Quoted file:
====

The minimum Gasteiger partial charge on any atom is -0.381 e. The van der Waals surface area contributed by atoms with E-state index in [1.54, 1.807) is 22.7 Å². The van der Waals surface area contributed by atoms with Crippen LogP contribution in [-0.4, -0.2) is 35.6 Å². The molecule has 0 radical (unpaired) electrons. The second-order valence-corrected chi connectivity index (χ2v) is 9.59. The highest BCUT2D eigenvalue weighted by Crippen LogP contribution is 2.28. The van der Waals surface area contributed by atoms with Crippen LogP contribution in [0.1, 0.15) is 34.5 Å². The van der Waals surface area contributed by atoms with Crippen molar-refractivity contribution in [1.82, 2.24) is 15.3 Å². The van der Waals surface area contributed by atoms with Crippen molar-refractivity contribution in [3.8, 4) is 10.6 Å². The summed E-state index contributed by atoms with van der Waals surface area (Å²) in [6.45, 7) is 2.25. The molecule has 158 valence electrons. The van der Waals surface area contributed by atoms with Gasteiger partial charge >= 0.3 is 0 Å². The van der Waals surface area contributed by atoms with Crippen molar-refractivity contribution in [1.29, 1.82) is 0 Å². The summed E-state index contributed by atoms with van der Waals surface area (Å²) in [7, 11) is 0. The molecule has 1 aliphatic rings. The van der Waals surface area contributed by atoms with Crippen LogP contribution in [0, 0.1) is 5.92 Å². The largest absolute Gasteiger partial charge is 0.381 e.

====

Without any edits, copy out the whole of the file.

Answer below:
The minimum Gasteiger partial charge on any atom is -0.381 e. The van der Waals surface area contributed by atoms with E-state index in [1.54, 1.807) is 22.7 Å². The van der Waals surface area contributed by atoms with Crippen LogP contribution in [-0.4, -0.2) is 35.6 Å². The molecule has 0 radical (unpaired) electrons. The second-order valence-corrected chi connectivity index (χ2v) is 9.59. The highest BCUT2D eigenvalue weighted by Crippen LogP contribution is 2.28. The van der Waals surface area contributed by atoms with Crippen LogP contribution in [0.1, 0.15) is 34.5 Å². The van der Waals surface area contributed by atoms with Crippen molar-refractivity contribution in [1.82, 2.24) is 15.3 Å². The van der Waals surface area contributed by atoms with Crippen molar-refractivity contribution in [3.8, 4) is 10.6 Å². The summed E-state index contributed by atoms with van der Waals surface area (Å²) in [6.45, 7) is 2.25. The molecule has 158 valence electrons. The van der Waals surface area contributed by atoms with Gasteiger partial charge >= 0.3 is 0 Å². The van der Waals surface area contributed by atoms with Crippen molar-refractivity contribution in [1.29, 1.82) is 0 Å². The summed E-state index contributed by atoms with van der Waals surface area (Å²) in [7, 11) is 0. The molecule has 1 aliphatic rings. The van der Waals surface area contributed by atoms with Crippen LogP contribution in [0, 0.1) is 5.92 Å². The largest absolute Gasteiger partial charge is 0.381 e.